Beginning in the 12th Century, the Roman Catholic Church sought to purge the world of those who were heretics to the Word of God and the law of the church. Heretics were punished, sometimes by death depending on the era, and most often at the hands of secular and governmental bodies. In the 15th Century, King Ferdinand and Queen Isabella established the Spanish Inquisition, separate from the Roman church, but with the same intention and outcomes.
The purpose and reasoning for these trials were specified in the 1578 handbook, Directorium Inquisitorum, “…quoniam punitio non refertur primo & per se in correctionem & bonum eius qui punitur, sed in bonum publicum ut alif terreantur, & a malis committendis avocentur.” Translation from the Latin: “…for punishment does not take place primarily and per se for the correction and good of the person punished, but for the public good in order that others may become terrified and weaned away from the evils they would commit.”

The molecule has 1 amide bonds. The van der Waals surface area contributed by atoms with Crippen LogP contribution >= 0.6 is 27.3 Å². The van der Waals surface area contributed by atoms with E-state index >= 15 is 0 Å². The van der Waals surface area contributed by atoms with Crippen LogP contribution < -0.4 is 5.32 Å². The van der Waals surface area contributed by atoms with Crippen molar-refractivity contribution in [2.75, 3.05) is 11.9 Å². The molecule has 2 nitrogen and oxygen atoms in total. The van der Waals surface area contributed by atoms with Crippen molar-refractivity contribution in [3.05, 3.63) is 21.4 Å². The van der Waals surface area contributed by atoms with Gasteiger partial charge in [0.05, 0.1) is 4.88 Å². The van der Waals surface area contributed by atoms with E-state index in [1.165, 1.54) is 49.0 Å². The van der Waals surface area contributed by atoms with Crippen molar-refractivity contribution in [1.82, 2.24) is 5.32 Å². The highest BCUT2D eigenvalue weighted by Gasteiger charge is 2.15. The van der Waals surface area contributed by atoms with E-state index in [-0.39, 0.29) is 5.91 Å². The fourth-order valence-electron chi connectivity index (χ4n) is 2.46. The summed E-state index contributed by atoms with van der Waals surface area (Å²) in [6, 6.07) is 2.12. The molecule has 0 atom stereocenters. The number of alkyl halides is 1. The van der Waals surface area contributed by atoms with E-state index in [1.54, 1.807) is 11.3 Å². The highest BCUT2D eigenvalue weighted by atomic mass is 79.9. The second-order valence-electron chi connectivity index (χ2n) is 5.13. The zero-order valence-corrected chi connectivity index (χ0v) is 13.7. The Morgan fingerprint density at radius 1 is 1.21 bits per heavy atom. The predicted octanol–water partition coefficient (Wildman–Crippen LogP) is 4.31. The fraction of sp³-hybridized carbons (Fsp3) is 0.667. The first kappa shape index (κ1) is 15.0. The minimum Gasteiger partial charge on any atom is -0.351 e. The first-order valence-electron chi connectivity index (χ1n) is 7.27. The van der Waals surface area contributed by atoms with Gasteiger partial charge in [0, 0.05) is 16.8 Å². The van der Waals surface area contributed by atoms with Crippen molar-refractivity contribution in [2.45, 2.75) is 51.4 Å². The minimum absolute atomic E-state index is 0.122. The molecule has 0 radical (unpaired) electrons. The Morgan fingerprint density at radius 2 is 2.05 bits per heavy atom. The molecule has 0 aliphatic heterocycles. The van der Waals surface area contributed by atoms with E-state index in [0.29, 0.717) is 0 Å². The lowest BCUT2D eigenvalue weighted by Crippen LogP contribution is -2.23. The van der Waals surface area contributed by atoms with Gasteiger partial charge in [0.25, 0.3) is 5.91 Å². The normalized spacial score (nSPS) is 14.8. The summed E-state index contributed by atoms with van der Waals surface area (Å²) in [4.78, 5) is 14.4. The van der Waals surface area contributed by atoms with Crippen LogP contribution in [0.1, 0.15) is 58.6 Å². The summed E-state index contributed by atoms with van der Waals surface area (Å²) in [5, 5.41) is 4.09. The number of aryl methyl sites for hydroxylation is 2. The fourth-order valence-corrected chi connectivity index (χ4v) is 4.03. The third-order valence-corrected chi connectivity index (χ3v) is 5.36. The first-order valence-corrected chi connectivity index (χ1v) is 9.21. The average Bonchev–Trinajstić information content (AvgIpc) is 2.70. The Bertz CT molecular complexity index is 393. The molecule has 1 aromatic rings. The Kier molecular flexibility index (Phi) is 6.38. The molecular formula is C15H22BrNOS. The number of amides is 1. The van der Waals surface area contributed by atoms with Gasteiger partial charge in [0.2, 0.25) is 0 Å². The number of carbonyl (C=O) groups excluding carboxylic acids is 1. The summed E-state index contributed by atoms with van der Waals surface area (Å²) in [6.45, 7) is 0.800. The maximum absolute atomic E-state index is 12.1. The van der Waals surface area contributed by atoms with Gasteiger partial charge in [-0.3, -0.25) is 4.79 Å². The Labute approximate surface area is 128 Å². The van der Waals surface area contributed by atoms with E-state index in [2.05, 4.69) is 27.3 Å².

As I read the commentary by candidates and public officials such as Sally Kern (R-OK) who have stated that HIV/AIDS and the bombardment of homosexuality upon our children is a greater threat than terrorism, and that our country being exposed to homosexuality destroys our virtue as a country, I cannot help but harken back 900 years to the era of those who would cleanse their world of those who had different views than those in power for the betterment of the community-at-large.
There are some differences, though. First of all, the extreme right-wing political groups are a tiny fraction of the overall electorate. They are loud, certainly, but they are not the majority by any measure; yet, when we look again at the structure of the Inquisition in the 1100s, we realize that the powerful minority was attempting to take action against those who spoke against their belief systems. How is it that we are allowing this process to begin again?
As we see “Don’t Say Gay” and “Defense of Marriage Act” bills flooding our country, we realize that a segment of our population seeks to quash the civil liberties of a portion of our population. Legislative action has been suggested and taken to stem the evolution of our social structure to ensure that the status quo remains in place. This all sounds dreadfully familiar to those who understand history. The manner in which these processes are developing may be different, but the results are the same: Stop anyone who speaks out against those who bellow the loudest and do not believe as the extremists believe. Is there a difference, though, in these processes?